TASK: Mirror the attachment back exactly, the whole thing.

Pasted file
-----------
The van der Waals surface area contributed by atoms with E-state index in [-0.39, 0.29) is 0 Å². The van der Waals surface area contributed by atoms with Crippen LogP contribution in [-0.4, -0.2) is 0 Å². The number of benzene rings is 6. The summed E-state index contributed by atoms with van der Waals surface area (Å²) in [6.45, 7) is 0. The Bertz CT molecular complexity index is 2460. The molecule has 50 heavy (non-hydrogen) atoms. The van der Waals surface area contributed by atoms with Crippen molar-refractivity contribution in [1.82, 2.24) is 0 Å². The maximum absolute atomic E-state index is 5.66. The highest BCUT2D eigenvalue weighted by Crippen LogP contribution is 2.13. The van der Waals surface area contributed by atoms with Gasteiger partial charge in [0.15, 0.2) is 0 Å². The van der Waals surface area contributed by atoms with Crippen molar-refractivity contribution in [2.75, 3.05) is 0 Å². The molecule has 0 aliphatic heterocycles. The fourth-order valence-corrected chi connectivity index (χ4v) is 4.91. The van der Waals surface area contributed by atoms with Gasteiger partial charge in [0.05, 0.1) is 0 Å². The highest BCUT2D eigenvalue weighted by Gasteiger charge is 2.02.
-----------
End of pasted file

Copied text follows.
The van der Waals surface area contributed by atoms with E-state index in [-0.39, 0.29) is 0 Å². The van der Waals surface area contributed by atoms with Crippen LogP contribution in [-0.4, -0.2) is 0 Å². The number of benzene rings is 6. The summed E-state index contributed by atoms with van der Waals surface area (Å²) in [6.45, 7) is 0. The Bertz CT molecular complexity index is 2460. The molecule has 50 heavy (non-hydrogen) atoms. The van der Waals surface area contributed by atoms with Crippen molar-refractivity contribution in [1.82, 2.24) is 0 Å². The maximum absolute atomic E-state index is 5.66. The highest BCUT2D eigenvalue weighted by Crippen LogP contribution is 2.13. The van der Waals surface area contributed by atoms with Gasteiger partial charge in [0.15, 0.2) is 0 Å². The van der Waals surface area contributed by atoms with Crippen molar-refractivity contribution in [2.75, 3.05) is 0 Å². The molecule has 0 aliphatic heterocycles. The fourth-order valence-corrected chi connectivity index (χ4v) is 4.91. The van der Waals surface area contributed by atoms with Gasteiger partial charge in [0.05, 0.1) is 0 Å². The highest BCUT2D eigenvalue weighted by Gasteiger charge is 2.02.